Work is already in progress in many local chapters. In the National Capital Chapter (Washington, DC), for instance, Operation Job Match (OJM), which has been in existence for about 11 years, will continue to help people with MS learn to go out and look for a job and help employers recognize the value of employing the so-called disabled.

"Our long range goals will not change with the passage of the ADA," says Marilynne Tilson, community resource coordinator for OJM. "I think, though, that the first and most important step to take now is to begin an educational program about ADA and not simply to regard it as a vehicle for litigation. I know that there are horror stories out here, but I don't think litigation should be a primary aim. Rights and responsibilities are more what we are into," says Ms. Tilson who is herself a 26-year MS veteran.

In many other Society chapters, JOB RAISING has been an ongoing, important employment program. Managed nationally by the Development Team, Inc. (TDTI), JOB RAISING has experienced above 60 percent success in helping more than 2400 people with MS (including Jim Barry and Marian Butler) to obtain or retain employment.

"We will be collaborating with the Society in new initiatives as part of the Society's employment emphasis," says Harry L. Hall, TDTI president. "Within the chapters, JOB RAISING will focus on improving the abilities of people with MS to understand and effectively use ADA and other laws. Participants will develop skills in asking for accommodations, will consider whether and how to disclose and will practice techniques to prevent discrimination from occurring. These are in addition to the basic job readiness and job seeking skills that help people with MS compete fairly for jobs they can do."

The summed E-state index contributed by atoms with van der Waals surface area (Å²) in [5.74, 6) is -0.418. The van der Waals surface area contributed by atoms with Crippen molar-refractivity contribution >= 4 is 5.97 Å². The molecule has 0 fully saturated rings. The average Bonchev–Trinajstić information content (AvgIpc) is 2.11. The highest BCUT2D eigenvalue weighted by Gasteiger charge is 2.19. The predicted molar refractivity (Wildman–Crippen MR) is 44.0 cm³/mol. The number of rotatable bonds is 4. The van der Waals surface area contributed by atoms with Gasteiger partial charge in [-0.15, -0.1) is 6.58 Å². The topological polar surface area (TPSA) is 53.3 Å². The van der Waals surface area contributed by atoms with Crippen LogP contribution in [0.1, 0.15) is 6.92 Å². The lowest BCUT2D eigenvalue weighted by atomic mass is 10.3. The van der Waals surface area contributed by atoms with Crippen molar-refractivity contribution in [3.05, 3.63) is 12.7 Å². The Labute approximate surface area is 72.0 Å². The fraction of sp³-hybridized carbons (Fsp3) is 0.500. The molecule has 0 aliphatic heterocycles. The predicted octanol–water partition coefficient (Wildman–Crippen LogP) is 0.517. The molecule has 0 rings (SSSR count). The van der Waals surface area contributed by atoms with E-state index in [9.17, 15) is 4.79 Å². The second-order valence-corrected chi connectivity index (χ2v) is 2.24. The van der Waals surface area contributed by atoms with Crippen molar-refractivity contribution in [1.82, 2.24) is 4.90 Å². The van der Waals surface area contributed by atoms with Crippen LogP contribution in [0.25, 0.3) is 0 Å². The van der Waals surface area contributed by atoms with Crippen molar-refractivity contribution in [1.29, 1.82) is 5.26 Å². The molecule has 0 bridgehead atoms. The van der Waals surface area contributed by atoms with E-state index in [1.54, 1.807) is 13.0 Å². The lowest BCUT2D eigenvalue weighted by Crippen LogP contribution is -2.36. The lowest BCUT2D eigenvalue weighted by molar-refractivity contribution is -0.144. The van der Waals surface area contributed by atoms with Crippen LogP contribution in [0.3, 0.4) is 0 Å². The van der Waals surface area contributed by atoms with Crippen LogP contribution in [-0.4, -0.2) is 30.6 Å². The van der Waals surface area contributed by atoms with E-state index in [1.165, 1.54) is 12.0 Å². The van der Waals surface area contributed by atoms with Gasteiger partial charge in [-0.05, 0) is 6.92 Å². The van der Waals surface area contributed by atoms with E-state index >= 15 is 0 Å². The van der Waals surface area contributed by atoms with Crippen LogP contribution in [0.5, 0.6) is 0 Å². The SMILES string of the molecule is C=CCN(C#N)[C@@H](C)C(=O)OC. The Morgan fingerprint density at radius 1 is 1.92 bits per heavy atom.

"I think we've finally got something really good going for us," concludes Jim Barry. "But it's the job of each and every one of us with MS to make the most of it."
COPYRIGHT 1991 National Multiple Sclerosis Society
No portion of this article can be reproduced without the express written permission from the copyright holder.
Copyright 1991, Gale Group. All rights reserved. Gale Group is a Thomson Corporation Company.

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Title Annotation:includes related information; Americans with Disabilities Act
Author:Frames, Robin
Publication:Inside MS
Date:Sep 22, 1991
Words:1794